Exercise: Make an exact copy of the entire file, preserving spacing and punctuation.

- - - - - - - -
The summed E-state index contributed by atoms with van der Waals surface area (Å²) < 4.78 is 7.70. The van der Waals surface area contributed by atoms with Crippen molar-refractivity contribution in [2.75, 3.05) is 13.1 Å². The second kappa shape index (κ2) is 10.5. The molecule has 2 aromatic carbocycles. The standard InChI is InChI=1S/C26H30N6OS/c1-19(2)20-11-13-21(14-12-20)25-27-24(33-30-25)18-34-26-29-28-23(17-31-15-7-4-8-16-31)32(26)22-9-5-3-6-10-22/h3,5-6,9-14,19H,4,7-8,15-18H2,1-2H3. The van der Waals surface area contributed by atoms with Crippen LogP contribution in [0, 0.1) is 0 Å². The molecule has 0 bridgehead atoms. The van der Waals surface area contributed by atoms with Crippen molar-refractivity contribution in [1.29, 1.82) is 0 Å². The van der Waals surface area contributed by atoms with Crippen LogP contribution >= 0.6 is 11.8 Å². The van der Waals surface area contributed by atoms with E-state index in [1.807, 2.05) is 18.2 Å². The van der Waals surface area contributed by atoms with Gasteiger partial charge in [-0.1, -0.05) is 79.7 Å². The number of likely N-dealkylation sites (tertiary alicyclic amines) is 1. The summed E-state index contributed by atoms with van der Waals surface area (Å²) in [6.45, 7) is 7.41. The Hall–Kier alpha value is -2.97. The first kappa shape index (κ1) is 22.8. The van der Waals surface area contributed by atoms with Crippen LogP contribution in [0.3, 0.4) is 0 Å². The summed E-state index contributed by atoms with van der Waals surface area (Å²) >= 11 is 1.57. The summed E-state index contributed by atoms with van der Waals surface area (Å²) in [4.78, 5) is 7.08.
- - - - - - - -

The summed E-state index contributed by atoms with van der Waals surface area (Å²) < 4.78 is 7.70. The van der Waals surface area contributed by atoms with Crippen molar-refractivity contribution in [2.75, 3.05) is 13.1 Å². The second kappa shape index (κ2) is 10.5. The molecule has 2 aromatic carbocycles. The standard InChI is InChI=1S/C26H30N6OS/c1-19(2)20-11-13-21(14-12-20)25-27-24(33-30-25)18-34-26-29-28-23(17-31-15-7-4-8-16-31)32(26)22-9-5-3-6-10-22/h3,5-6,9-14,19H,4,7-8,15-18H2,1-2H3. The van der Waals surface area contributed by atoms with Crippen LogP contribution in [0, 0.1) is 0 Å². The molecule has 0 bridgehead atoms. The van der Waals surface area contributed by atoms with Crippen molar-refractivity contribution in [1.29, 1.82) is 0 Å². The van der Waals surface area contributed by atoms with Crippen LogP contribution >= 0.6 is 11.8 Å². The van der Waals surface area contributed by atoms with E-state index in [1.807, 2.05) is 18.2 Å². The van der Waals surface area contributed by atoms with Gasteiger partial charge in [-0.1, -0.05) is 79.7 Å². The number of likely N-dealkylation sites (tertiary alicyclic amines) is 1. The summed E-state index contributed by atoms with van der Waals surface area (Å²) in [6.45, 7) is 7.41. The Hall–Kier alpha value is -2.97. The first kappa shape index (κ1) is 22.8. The van der Waals surface area contributed by atoms with Crippen LogP contribution in [0.3, 0.4) is 0 Å². The summed E-state index contributed by atoms with van der Waals surface area (Å²) >= 11 is 1.57. The summed E-state index contributed by atoms with van der Waals surface area (Å²) in [4.78, 5) is 7.08.